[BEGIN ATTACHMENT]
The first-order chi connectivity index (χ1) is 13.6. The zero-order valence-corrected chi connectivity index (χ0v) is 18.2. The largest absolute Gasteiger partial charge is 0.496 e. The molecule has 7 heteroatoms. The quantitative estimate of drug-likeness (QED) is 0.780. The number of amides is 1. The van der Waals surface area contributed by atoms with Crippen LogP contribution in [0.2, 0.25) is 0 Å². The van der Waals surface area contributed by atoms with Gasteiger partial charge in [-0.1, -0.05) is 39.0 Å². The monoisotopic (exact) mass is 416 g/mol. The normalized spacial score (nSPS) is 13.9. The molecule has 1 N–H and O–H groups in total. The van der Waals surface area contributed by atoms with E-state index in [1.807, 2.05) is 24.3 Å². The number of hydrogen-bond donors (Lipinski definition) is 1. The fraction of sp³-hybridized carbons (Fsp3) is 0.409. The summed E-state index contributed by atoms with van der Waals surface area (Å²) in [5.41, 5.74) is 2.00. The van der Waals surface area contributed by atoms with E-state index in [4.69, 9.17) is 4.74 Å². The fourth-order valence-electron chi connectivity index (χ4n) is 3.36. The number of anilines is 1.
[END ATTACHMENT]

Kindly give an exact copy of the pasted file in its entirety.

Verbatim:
The first-order chi connectivity index (χ1) is 13.6. The zero-order valence-corrected chi connectivity index (χ0v) is 18.2. The largest absolute Gasteiger partial charge is 0.496 e. The molecule has 7 heteroatoms. The quantitative estimate of drug-likeness (QED) is 0.780. The number of amides is 1. The van der Waals surface area contributed by atoms with Crippen LogP contribution in [0.2, 0.25) is 0 Å². The van der Waals surface area contributed by atoms with Gasteiger partial charge in [-0.1, -0.05) is 39.0 Å². The monoisotopic (exact) mass is 416 g/mol. The normalized spacial score (nSPS) is 13.9. The molecule has 1 N–H and O–H groups in total. The van der Waals surface area contributed by atoms with E-state index in [1.807, 2.05) is 24.3 Å². The number of hydrogen-bond donors (Lipinski definition) is 1. The fraction of sp³-hybridized carbons (Fsp3) is 0.409. The summed E-state index contributed by atoms with van der Waals surface area (Å²) in [5.41, 5.74) is 2.00. The van der Waals surface area contributed by atoms with E-state index in [4.69, 9.17) is 4.74 Å². The fourth-order valence-electron chi connectivity index (χ4n) is 3.36. The number of anilines is 1.